Together, Sotheby's and Christie's generated more than $1 million in premium sales after costs last year, with nearly $920,000 in the first Artist's Choice sale and another $92,000 in partnership with Christie's Galerie Myrtis. While Philips is restricted from resale, a 50% hike seems reasonable from a macro environment.
7 . Climate protesters will undermine one or more of the institutional wisdoms, or worse, seek advocacy dates.
Since this column was published on May 29, 2020, climate protests have targeted 21 different works of art in European museums , including mummies and dinosaur replicas. This latest event will break new lines of concern that will cause pain in the coming year.
In mid-November, two members of the French activist group Dernière Rénovation (The Last Innovation) poured orange paint on the monument to Charles Ray and the Horse (2014) near the Bourse-Pinault collection . In all previous actions, the protesters have chosen to chase artworks protected by glass, or have deliberately touched only the elements surrounding the exhibited artworks (see: handrails, boards, etc.).
After two and a half hours of emergency cleaning, the janitor was able to prevent any real damage to Ray's work. But after targeting truly vulnerable artworks for the first time, French dissidents have launched a massive advertising campaign to make them vulnerable to direct attack. It is a bell that cannot be ignored and signals the least conscientious or most desperate actor to go too far.
8 . The AI image will be the subject of a judicial process, a formal parliamentary inquiry, or both.
The onslaught of artificial intelligence is making our regulatory systems inadequate every day, and nowhere is this more evident than in copyright and intellectual property law. I expect tension in the visual arts to be high this year.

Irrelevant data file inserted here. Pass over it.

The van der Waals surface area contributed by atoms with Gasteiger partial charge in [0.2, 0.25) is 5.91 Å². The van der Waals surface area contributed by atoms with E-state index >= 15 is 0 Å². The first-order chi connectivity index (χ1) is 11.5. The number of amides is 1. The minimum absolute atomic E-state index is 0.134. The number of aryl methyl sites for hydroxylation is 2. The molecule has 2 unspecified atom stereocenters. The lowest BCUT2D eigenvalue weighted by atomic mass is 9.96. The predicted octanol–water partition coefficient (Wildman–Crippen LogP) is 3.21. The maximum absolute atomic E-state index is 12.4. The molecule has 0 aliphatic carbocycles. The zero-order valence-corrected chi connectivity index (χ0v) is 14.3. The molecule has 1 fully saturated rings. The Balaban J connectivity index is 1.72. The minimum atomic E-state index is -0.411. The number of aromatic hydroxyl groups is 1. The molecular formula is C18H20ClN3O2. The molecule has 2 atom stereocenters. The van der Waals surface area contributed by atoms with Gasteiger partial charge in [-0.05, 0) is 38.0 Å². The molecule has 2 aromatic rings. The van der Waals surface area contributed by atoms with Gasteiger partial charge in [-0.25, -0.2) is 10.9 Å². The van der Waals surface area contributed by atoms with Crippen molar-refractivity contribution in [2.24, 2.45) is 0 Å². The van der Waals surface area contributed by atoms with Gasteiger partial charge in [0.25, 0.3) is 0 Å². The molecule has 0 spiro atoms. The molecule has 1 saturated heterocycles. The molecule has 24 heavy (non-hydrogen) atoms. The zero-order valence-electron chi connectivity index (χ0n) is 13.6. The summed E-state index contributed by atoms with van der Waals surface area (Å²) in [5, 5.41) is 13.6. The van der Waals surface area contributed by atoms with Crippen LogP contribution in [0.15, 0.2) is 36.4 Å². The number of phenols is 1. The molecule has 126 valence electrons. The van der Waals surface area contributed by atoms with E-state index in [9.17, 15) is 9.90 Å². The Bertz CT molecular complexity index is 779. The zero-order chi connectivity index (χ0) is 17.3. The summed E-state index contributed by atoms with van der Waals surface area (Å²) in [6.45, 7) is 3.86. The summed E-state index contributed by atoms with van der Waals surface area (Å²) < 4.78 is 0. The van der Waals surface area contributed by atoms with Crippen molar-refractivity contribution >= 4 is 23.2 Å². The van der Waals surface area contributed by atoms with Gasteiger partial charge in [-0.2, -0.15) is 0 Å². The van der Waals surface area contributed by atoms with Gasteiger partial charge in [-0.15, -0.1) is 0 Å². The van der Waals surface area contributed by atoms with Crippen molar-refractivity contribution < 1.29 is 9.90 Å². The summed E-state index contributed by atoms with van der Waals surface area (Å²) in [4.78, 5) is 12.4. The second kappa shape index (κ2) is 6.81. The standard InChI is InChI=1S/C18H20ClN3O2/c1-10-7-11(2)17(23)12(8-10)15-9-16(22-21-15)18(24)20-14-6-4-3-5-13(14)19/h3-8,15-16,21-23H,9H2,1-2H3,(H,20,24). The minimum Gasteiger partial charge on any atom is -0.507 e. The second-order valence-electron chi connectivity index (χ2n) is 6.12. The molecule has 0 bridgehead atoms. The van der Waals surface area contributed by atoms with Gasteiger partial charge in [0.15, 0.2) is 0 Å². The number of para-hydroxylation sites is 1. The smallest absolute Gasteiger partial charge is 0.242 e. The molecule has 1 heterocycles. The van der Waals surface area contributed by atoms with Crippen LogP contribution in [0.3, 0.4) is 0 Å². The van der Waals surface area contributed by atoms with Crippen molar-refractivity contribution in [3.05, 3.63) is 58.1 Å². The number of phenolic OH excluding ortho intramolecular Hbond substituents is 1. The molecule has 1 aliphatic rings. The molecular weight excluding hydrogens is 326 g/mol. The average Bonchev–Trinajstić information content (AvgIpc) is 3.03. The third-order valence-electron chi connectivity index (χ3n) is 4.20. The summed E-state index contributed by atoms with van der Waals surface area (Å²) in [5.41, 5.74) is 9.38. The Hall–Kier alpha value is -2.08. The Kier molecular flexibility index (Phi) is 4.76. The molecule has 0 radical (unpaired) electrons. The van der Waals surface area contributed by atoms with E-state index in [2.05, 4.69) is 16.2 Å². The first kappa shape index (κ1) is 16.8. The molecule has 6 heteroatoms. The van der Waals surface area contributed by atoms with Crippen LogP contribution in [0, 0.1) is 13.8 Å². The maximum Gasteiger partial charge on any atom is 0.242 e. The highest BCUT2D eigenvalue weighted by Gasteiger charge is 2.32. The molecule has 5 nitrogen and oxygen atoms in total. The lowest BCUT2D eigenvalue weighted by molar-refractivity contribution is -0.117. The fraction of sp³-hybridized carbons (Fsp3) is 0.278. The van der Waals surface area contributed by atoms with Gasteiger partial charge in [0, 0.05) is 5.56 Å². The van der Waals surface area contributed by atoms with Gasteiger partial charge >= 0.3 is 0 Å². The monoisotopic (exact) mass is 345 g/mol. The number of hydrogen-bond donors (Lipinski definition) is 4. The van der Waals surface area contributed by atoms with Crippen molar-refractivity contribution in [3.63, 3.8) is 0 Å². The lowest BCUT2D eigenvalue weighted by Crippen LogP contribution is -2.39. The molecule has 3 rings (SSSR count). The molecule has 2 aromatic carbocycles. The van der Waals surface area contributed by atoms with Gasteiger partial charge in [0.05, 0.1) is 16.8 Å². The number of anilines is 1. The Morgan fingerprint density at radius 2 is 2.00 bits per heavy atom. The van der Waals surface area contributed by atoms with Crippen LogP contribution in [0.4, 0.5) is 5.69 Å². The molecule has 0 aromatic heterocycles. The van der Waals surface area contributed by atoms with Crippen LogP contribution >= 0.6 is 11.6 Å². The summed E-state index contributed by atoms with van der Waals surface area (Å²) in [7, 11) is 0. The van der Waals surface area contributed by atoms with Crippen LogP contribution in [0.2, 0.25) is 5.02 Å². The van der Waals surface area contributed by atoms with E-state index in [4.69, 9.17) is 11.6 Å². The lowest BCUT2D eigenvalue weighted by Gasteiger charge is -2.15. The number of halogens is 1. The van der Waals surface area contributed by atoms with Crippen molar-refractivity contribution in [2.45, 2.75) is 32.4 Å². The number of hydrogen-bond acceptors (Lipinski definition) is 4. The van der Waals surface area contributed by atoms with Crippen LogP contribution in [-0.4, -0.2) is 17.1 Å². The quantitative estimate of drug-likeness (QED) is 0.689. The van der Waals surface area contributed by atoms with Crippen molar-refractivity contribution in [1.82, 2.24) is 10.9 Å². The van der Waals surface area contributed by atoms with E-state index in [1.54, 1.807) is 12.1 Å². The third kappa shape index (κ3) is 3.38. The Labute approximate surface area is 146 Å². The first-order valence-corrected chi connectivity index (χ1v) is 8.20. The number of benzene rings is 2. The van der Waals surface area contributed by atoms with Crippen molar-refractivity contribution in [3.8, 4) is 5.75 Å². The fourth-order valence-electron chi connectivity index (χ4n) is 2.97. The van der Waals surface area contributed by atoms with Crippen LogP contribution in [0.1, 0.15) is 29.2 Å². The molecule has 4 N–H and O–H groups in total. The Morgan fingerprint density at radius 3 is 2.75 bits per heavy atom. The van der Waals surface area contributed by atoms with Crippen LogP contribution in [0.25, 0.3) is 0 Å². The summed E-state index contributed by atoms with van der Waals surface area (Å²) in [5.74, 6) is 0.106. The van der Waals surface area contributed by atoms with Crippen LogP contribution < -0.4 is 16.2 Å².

Text-to-image generators like Dal-e, Midjourney, Stable Distribution, and (most recently) Google Image "carry" billions of image files scattered across the web. Interestingly, there are few constraints on what the training inputs can be or what the algorithm can output. Attempts to introduce tougher restrictions have resulted in a backlash from some users , possibly to the detriment of the artist.
The problem is very broad and diverse. Last summer , Zachary Small reported that the popular workout archive contains photos of Jeff Koons, Kerry James Marshall, Cindy Sherman and other popular artists . Business cases are more vulnerable; Greg Rutkowski , head of illustration for video game and fantasy shops, has garnered more requests for at least one text image generator than Picasso, and fans often confuse the result with the original work.
Another forum sparked outrage after the artist's signature appeared on an image created by an algorithm . Mass protests and boycott calls are on the rise. The whole situation was spiraling out of control.
While some legal experts say winning the court case against AI imagers will be an uphill battle, there's enough anger and uncertainty to encourage some to try. I like the prosecutions of dozens of unknown artists. Legislative antennae are also picking up on the issue, especially in Europe, where tech companies are for-profit enterprises that have existed long before America's tech conflict. If all of the developers of the algorithm are lucky enough to avoid prosecution, I hope at least one of them is sued or told he's the subject of a government investigation.